The geomagnetic field is expected to be at major to extremely severe storm levels on October 30-31 becoming active to major storm on November 1 (barring further major earth directed CMEs). Further major proton flares could occur anytime over the next week and cause extremely bad propagation on both low and high frequencies.
Long distance low frequency (below 2 MHz) propagation along east-west paths over high and upper middle latitudes is useless. Propagation along long distance north-south paths is very poor. [Trans Atlantic propagation conditions are currently monitored every night on 1470 kHz. Dominant stations none: nothing heard early on, after 02h UTC a very weak station from Brazil could be heard].
|Coronal holes (1)||Coronal mass ejections (2)||M and X class flares (3)|
1) Effects from a coronal hole could reach Earth within the next 5 days.
2) Material from a CME is likely to impact Earth within 96 hours.
3) There is a possibility of either M or X class flares within the next 48 hours.
Green: 0-20% probability, Yellow: 20-60% probability, Red: 60-100% probability.
Compare to the previous day's image.
Data for all numbered solar regions according to the Solar Region Summary provided by NOAA/SEC. Comments are my own, as is the STAR spot count (spots observed at or inside a few hours before midnight) and data for regions not numbered by SEC or where SEC has observed no spots.
|Solar region||Date numbered||SEC
|Location at midnight||Area||Classification||Comment|
classification was DKC
classification was DKO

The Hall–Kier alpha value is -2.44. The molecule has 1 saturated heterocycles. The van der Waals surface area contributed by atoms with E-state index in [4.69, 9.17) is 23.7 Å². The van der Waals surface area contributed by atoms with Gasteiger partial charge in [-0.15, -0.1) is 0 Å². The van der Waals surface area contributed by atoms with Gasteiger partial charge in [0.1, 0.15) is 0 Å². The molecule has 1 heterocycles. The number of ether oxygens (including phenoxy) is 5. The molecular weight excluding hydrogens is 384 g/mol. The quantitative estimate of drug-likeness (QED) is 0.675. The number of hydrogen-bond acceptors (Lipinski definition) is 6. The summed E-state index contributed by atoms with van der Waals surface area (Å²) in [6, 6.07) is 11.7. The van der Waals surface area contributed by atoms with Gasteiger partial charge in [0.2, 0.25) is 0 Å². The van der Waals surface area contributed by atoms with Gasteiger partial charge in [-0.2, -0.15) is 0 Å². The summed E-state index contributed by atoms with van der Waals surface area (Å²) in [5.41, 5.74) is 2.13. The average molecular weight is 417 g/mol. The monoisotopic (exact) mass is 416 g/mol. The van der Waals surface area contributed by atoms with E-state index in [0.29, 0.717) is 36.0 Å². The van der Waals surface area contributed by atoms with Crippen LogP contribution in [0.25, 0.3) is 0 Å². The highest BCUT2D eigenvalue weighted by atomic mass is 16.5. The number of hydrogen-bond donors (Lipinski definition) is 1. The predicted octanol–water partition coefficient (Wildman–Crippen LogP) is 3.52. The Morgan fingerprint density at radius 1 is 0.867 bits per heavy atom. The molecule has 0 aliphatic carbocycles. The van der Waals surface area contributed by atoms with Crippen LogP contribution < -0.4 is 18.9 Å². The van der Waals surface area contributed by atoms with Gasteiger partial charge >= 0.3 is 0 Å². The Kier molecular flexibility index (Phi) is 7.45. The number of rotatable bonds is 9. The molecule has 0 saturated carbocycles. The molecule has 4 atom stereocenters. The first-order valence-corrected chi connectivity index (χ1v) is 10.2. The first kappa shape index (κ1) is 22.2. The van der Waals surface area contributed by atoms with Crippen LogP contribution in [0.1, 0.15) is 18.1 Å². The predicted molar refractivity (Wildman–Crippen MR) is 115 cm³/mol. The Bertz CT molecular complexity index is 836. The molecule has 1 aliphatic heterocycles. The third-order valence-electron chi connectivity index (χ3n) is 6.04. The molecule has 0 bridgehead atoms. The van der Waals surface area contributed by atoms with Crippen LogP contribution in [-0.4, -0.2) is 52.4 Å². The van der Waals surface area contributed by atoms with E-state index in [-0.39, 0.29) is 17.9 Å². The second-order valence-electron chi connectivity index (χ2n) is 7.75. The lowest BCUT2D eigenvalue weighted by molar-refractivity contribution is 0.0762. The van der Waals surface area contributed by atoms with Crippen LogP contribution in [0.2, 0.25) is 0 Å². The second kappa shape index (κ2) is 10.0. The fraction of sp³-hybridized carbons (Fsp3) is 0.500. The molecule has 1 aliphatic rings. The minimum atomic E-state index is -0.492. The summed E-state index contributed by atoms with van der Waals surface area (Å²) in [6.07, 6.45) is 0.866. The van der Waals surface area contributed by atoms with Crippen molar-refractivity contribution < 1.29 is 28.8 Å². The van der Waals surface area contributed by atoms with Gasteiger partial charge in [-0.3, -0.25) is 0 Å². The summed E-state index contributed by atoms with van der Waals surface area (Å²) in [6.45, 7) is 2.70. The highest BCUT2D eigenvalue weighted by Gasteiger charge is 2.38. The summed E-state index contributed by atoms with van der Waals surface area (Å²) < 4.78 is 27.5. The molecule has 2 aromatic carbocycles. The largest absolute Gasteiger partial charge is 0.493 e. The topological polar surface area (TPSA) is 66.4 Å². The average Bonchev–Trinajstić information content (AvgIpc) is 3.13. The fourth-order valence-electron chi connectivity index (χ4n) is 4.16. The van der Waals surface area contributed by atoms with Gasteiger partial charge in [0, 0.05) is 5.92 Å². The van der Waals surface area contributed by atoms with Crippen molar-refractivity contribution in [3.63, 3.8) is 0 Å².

at midnight, area 0300
area was 1900
classification was DAO
at midnight, area 0090
classification was HRX
area was 0350
|Total spot count:||250||336|
flux at Earth
|International sunspot number||Smoothed sunspot number|
cycle 23 sunspot max.
|2003.04||126.4||60.0||(69.6 predicted, -4.5)|
|2003.05||115.7||55.2||(65.3 predicted, -4.3)|
|2003.06||129.3||77.4||(61.5 predicted, -3.8)|
|2003.07||127.7||85.0||(58.0 predicted, -3.5)|
|2003.08||122.1||72.7||(55.0 predicted, -3.0)|
|2003.09||112.2||48.8||(53.0 predicted, -2.0)|
|2003.10||144.2 (1)||101.2 (2)||(50.3 predicted, -2.7)|
1) Running average based on the daily 20:00 UTC observed solar flux value at 2800 MHz.
2) Unofficial, accumulated value based on the Boulder (NOAA/SEC) sunspot number. The official international sunspot number is typically 30-50% less.
This report has been prepared by Jan Alvestad. It is based partly on my own observations and analysis, and partly on data from sources noted in solar links. All time references are to the UTC day. Comments and suggestions are always welcome.